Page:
Because Kentucky is a member of the SSUTA, you can also register to collect sales tax in the state through their website. However, registering with the SSUTA will require you to register in all member states at once. If you make sales in multiple states or you anticipate expanding your business sometime soon, this may work out well for you. However, if you’re only interested in doing business in Kentucky at this time, it’s probably better to simply register with the state.
There is no fee to register, and it typically takes two to three weeks to process an application. When you’re approved and your permit is issued, you’ll also be assigned a filing frequency by the state based on your projected total monthly tax liability. This filing frequency is reevaluated annually at the end of the fiscal year on June 30, and it may be adjusted up or down based on your previous year’s sales. The options for filing are:
Companies with over $10,000 in average monthly tax liability will have to file monthly as well as pre-pay an estimated portion of the tax that will be due. You can file online or through the mail, and payments are due at the same time as returns. As compensation for reporting and paying your sales tax, you may keep 1.75% of the first $1,000 in taxes owed, and 1.5% of any amount above that.
Kentucky sales tax returns and payments are due on the 20th day of the month following the close of the period for which the tax is owed. If this falls on a weekend or a holiday, returns will be considered timely if completed online or postmarked by the next business day.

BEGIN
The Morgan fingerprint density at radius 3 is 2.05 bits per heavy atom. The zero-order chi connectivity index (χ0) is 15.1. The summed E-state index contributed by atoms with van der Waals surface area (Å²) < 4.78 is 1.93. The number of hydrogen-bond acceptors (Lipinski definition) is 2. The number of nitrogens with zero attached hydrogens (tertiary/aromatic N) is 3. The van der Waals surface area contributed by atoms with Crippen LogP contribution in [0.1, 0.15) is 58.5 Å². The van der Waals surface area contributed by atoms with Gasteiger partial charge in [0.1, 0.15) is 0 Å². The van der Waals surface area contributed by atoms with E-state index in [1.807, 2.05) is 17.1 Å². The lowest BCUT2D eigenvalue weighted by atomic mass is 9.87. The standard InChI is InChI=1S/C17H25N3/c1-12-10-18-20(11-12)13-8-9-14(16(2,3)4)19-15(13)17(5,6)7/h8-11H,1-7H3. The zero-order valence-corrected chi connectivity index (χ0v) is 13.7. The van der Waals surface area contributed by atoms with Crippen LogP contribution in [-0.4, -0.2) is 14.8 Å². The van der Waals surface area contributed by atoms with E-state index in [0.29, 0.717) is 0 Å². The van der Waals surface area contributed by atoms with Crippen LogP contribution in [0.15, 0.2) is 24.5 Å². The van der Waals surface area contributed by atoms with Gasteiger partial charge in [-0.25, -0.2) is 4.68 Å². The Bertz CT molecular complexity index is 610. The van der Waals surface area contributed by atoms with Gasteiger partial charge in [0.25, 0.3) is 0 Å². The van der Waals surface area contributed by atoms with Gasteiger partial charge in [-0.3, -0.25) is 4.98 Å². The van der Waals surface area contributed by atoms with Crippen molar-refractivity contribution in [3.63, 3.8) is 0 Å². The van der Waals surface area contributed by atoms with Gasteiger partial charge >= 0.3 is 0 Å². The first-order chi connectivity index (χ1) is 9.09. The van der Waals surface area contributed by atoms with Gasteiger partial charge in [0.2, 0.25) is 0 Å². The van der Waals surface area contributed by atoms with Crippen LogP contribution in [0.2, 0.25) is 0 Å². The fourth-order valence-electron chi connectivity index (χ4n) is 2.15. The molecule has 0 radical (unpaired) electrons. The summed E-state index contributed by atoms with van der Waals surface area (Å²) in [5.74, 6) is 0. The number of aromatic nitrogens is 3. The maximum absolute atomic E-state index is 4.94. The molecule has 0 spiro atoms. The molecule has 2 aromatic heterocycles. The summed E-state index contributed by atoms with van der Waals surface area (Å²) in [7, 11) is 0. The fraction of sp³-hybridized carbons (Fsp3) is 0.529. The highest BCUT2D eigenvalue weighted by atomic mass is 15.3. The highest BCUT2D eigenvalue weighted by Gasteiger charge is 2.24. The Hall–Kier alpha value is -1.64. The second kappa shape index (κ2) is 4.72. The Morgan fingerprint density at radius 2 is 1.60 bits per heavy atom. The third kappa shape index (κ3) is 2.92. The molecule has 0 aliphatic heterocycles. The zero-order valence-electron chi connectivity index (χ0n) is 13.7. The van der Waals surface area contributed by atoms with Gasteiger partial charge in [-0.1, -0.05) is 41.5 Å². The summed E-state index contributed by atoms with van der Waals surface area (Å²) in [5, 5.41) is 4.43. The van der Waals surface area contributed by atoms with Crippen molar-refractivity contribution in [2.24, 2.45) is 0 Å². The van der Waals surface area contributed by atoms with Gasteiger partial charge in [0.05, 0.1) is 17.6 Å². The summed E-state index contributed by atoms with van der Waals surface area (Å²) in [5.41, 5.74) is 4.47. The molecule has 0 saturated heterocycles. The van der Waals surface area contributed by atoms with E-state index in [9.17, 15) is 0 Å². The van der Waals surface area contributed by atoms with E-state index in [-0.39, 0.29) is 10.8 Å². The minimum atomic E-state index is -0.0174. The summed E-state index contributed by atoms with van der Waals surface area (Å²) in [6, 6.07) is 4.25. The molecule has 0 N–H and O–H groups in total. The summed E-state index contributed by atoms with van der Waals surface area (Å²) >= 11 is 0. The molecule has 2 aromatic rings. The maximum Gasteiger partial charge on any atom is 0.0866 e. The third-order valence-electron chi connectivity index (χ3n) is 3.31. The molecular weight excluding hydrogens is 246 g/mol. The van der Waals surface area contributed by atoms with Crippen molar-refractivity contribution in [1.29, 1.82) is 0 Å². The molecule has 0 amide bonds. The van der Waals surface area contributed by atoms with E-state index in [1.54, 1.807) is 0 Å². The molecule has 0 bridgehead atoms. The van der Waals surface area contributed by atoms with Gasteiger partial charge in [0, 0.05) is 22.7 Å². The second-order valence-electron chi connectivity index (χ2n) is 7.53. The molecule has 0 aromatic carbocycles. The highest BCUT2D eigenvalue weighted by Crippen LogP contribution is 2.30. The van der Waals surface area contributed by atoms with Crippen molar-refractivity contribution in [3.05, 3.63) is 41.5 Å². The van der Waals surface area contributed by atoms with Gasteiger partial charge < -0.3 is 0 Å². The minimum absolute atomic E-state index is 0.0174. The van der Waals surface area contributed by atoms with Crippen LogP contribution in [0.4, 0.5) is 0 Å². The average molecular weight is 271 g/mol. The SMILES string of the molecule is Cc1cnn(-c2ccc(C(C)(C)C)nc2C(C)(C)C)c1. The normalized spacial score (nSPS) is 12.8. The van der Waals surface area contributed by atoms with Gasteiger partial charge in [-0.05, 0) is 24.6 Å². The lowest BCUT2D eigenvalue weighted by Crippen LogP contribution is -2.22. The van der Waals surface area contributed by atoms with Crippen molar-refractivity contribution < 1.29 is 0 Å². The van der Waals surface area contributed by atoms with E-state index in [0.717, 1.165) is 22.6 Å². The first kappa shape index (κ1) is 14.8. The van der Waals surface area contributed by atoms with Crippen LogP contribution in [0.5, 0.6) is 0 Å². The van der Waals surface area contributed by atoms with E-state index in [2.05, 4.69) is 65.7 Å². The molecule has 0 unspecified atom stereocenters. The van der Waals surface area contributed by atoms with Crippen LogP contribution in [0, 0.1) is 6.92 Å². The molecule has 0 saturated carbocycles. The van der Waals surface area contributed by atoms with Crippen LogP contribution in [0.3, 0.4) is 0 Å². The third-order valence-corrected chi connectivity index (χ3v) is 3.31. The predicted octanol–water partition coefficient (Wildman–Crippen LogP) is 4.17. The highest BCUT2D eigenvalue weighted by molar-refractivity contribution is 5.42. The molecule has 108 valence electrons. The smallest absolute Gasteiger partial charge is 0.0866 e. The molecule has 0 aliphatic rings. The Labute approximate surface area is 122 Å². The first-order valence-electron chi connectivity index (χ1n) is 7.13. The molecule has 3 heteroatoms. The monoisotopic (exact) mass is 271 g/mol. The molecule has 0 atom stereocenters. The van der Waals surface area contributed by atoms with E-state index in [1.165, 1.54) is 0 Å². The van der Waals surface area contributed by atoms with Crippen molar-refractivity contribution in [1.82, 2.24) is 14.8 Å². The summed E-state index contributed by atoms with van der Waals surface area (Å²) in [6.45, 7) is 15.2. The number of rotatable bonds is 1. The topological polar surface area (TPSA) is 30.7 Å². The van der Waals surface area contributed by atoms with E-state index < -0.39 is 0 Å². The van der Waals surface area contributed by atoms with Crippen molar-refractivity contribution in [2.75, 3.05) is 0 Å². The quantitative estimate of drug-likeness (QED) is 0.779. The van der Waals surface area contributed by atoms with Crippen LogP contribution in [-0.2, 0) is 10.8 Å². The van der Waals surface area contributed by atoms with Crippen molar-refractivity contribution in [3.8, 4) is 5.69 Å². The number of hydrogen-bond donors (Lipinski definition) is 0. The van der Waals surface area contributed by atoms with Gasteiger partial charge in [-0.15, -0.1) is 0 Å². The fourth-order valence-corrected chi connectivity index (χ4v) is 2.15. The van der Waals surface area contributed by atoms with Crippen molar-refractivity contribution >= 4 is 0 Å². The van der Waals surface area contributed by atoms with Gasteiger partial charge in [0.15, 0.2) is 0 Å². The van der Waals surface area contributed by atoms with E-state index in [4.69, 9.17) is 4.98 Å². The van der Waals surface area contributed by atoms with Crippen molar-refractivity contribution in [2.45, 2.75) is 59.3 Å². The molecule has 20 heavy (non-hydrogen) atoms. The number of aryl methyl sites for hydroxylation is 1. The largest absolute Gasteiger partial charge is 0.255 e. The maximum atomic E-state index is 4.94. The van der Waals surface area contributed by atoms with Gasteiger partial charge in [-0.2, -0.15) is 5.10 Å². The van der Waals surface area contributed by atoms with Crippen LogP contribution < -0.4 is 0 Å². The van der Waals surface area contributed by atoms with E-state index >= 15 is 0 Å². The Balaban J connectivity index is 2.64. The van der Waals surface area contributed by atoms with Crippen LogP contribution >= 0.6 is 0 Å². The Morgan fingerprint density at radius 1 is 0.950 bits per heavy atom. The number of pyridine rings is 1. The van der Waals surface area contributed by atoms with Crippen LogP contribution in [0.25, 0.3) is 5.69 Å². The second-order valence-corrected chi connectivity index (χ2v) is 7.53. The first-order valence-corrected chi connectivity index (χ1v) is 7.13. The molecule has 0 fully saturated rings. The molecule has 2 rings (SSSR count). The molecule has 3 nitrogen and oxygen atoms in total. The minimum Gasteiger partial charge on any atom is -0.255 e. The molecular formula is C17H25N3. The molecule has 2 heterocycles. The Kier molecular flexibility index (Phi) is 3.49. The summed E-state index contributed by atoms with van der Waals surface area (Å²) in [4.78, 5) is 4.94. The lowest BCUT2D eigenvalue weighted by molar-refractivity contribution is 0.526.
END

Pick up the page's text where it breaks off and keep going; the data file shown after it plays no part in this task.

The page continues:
|January – March (Q1)||April 20|
|April – June (Q2)||July 20|
|July – September (Q3)||October 20|
|October – December (Q4)||January 20|
If you’re filing annually, your returns will be due on January 20th of the following year.
A late sales tax payment will incur a penalty of 2% of the total tax due for every 30-day period or fraction of a period that it remains delinquent. There is a minimum penalty of $10 and a maximum of 20% of the total tax due. Late filing will also incur a minimum fine of $100 on its own, and that includes a failure to file a zero return when you have an active Kentucky sales tax permit but made no taxable sales during the period in question.
Even with the simplification of having only one sales tax rate to deal with in Kentucky, tracking your taxable sales to customers within the state as well as elsewhere can be a challenge. With slightly different regulations in every state and the possibility that any of the myriad regulations in effect could change at any time, staying compliant can be a full-time job. You don’t want keeping track of sales tax collection and payments to be an impediment to growing your business, however, and so it’s great to be able to take advantage of a software program like TaxTools.
By centralizing all of your sales tax records and filing, TaxTools enables you to significantly streamline your tracking and reporting processes. It organizes data by location as well as selling period, and it keeps track of due dates so that you don’t have to worry about your returns being late. It also periodically checks for changes to rates or other particulars of each state’s tax code that may impact your business, and TaxTools integrates smoothly with all ecommerce platforms.
So, if you’re ready to see how TaxTools can change the way you do business for the better, sign up for a free trial today.